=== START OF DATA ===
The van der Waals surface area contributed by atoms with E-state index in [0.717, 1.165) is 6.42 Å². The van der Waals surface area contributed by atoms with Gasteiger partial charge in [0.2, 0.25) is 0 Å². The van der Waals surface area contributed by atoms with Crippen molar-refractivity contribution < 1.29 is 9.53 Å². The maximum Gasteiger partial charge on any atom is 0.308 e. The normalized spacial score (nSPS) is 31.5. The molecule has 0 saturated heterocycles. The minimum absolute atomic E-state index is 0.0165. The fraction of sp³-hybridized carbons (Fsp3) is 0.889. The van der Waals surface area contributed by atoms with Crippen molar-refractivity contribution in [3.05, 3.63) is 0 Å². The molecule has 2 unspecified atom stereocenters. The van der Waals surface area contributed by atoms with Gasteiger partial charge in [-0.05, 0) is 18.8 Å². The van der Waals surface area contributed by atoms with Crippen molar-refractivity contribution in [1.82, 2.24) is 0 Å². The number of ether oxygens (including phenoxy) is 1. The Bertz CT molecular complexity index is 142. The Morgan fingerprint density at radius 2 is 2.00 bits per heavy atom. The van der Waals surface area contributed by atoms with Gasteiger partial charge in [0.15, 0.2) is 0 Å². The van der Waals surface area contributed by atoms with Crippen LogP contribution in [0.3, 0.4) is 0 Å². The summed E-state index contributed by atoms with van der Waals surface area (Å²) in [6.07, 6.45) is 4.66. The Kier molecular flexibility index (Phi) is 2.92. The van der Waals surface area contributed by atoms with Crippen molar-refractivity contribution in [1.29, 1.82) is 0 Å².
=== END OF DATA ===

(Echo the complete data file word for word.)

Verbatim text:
The van der Waals surface area contributed by atoms with E-state index in [0.717, 1.165) is 6.42 Å². The van der Waals surface area contributed by atoms with Gasteiger partial charge in [0.2, 0.25) is 0 Å². The van der Waals surface area contributed by atoms with Crippen molar-refractivity contribution < 1.29 is 9.53 Å². The maximum Gasteiger partial charge on any atom is 0.308 e. The normalized spacial score (nSPS) is 31.5. The molecule has 0 saturated heterocycles. The minimum absolute atomic E-state index is 0.0165. The fraction of sp³-hybridized carbons (Fsp3) is 0.889. The van der Waals surface area contributed by atoms with Crippen molar-refractivity contribution in [3.05, 3.63) is 0 Å². The molecule has 2 unspecified atom stereocenters. The van der Waals surface area contributed by atoms with Gasteiger partial charge in [-0.05, 0) is 18.8 Å². The van der Waals surface area contributed by atoms with Crippen molar-refractivity contribution in [1.82, 2.24) is 0 Å². The number of ether oxygens (including phenoxy) is 1. The Bertz CT molecular complexity index is 142. The Morgan fingerprint density at radius 2 is 2.00 bits per heavy atom. The van der Waals surface area contributed by atoms with Gasteiger partial charge in [0.15, 0.2) is 0 Å². The van der Waals surface area contributed by atoms with Crippen LogP contribution in [0.3, 0.4) is 0 Å². The summed E-state index contributed by atoms with van der Waals surface area (Å²) in [6.07, 6.45) is 4.66. The Kier molecular flexibility index (Phi) is 2.92. The van der Waals surface area contributed by atoms with Crippen molar-refractivity contribution in [1.29, 1.82) is 0 Å².